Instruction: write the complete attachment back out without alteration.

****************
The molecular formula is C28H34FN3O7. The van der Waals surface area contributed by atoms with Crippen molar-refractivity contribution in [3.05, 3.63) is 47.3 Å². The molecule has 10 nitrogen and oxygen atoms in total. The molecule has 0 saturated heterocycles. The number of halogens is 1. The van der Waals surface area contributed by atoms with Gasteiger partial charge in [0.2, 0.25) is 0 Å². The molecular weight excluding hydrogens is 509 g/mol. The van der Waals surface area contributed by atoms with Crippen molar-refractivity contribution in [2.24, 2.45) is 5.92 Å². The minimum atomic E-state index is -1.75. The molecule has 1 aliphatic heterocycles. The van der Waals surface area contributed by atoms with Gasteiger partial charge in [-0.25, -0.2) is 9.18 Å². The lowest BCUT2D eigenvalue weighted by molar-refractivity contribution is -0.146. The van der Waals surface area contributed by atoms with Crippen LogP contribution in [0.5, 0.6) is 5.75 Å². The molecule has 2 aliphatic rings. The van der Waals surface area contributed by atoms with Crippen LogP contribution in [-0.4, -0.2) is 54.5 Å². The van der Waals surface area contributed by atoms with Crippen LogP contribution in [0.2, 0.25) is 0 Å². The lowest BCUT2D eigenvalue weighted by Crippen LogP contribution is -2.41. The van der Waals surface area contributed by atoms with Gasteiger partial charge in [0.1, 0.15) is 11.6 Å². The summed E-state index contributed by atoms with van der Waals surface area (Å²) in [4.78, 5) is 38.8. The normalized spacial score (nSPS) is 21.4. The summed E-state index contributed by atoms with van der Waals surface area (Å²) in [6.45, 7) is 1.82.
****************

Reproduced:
The molecular formula is C28H34FN3O7. The van der Waals surface area contributed by atoms with Crippen molar-refractivity contribution in [3.05, 3.63) is 47.3 Å². The molecule has 10 nitrogen and oxygen atoms in total. The molecule has 0 saturated heterocycles. The number of halogens is 1. The van der Waals surface area contributed by atoms with Gasteiger partial charge in [0.2, 0.25) is 0 Å². The molecular weight excluding hydrogens is 509 g/mol. The van der Waals surface area contributed by atoms with Crippen molar-refractivity contribution in [2.24, 2.45) is 5.92 Å². The minimum atomic E-state index is -1.75. The molecule has 1 aliphatic heterocycles. The van der Waals surface area contributed by atoms with Gasteiger partial charge in [-0.25, -0.2) is 9.18 Å². The lowest BCUT2D eigenvalue weighted by molar-refractivity contribution is -0.146. The van der Waals surface area contributed by atoms with Crippen LogP contribution in [0.5, 0.6) is 5.75 Å². The molecule has 2 aliphatic rings. The van der Waals surface area contributed by atoms with Crippen LogP contribution in [-0.4, -0.2) is 54.5 Å². The van der Waals surface area contributed by atoms with Crippen LogP contribution in [0.2, 0.25) is 0 Å². The lowest BCUT2D eigenvalue weighted by Crippen LogP contribution is -2.41. The van der Waals surface area contributed by atoms with Gasteiger partial charge in [0.1, 0.15) is 11.6 Å². The summed E-state index contributed by atoms with van der Waals surface area (Å²) in [4.78, 5) is 38.8. The normalized spacial score (nSPS) is 21.4. The summed E-state index contributed by atoms with van der Waals surface area (Å²) in [6.45, 7) is 1.82.